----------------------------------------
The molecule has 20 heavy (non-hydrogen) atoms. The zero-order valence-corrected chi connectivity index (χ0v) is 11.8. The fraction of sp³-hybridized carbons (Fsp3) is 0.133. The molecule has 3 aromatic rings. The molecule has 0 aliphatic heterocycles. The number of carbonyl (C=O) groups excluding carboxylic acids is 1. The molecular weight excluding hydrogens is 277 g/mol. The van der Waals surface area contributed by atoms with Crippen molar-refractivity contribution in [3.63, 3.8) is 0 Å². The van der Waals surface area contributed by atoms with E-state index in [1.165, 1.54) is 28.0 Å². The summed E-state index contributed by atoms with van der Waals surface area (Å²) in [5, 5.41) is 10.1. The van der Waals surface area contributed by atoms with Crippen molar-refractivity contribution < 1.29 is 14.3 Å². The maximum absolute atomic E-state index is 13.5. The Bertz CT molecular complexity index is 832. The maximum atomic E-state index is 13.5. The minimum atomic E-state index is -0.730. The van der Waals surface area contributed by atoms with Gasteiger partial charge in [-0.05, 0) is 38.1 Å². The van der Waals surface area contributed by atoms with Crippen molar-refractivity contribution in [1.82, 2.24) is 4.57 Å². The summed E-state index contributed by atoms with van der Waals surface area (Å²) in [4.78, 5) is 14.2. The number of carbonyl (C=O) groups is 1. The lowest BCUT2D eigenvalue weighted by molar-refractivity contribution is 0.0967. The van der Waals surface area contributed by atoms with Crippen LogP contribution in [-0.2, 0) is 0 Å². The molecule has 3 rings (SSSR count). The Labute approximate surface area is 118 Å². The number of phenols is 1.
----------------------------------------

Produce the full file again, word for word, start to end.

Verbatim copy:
The molecule has 20 heavy (non-hydrogen) atoms. The zero-order valence-corrected chi connectivity index (χ0v) is 11.8. The fraction of sp³-hybridized carbons (Fsp3) is 0.133. The molecule has 3 aromatic rings. The molecule has 0 aliphatic heterocycles. The number of carbonyl (C=O) groups excluding carboxylic acids is 1. The molecular weight excluding hydrogens is 277 g/mol. The van der Waals surface area contributed by atoms with Crippen molar-refractivity contribution in [3.63, 3.8) is 0 Å². The van der Waals surface area contributed by atoms with E-state index in [1.165, 1.54) is 28.0 Å². The summed E-state index contributed by atoms with van der Waals surface area (Å²) in [5, 5.41) is 10.1. The van der Waals surface area contributed by atoms with Crippen molar-refractivity contribution < 1.29 is 14.3 Å². The maximum absolute atomic E-state index is 13.5. The Bertz CT molecular complexity index is 832. The maximum atomic E-state index is 13.5. The minimum atomic E-state index is -0.730. The van der Waals surface area contributed by atoms with Gasteiger partial charge in [-0.05, 0) is 38.1 Å². The van der Waals surface area contributed by atoms with Crippen molar-refractivity contribution in [1.82, 2.24) is 4.57 Å². The summed E-state index contributed by atoms with van der Waals surface area (Å²) in [4.78, 5) is 14.2. The number of carbonyl (C=O) groups is 1. The lowest BCUT2D eigenvalue weighted by molar-refractivity contribution is 0.0967. The van der Waals surface area contributed by atoms with Crippen LogP contribution in [-0.2, 0) is 0 Å². The molecule has 3 rings (SSSR count). The Labute approximate surface area is 118 Å². The number of phenols is 1.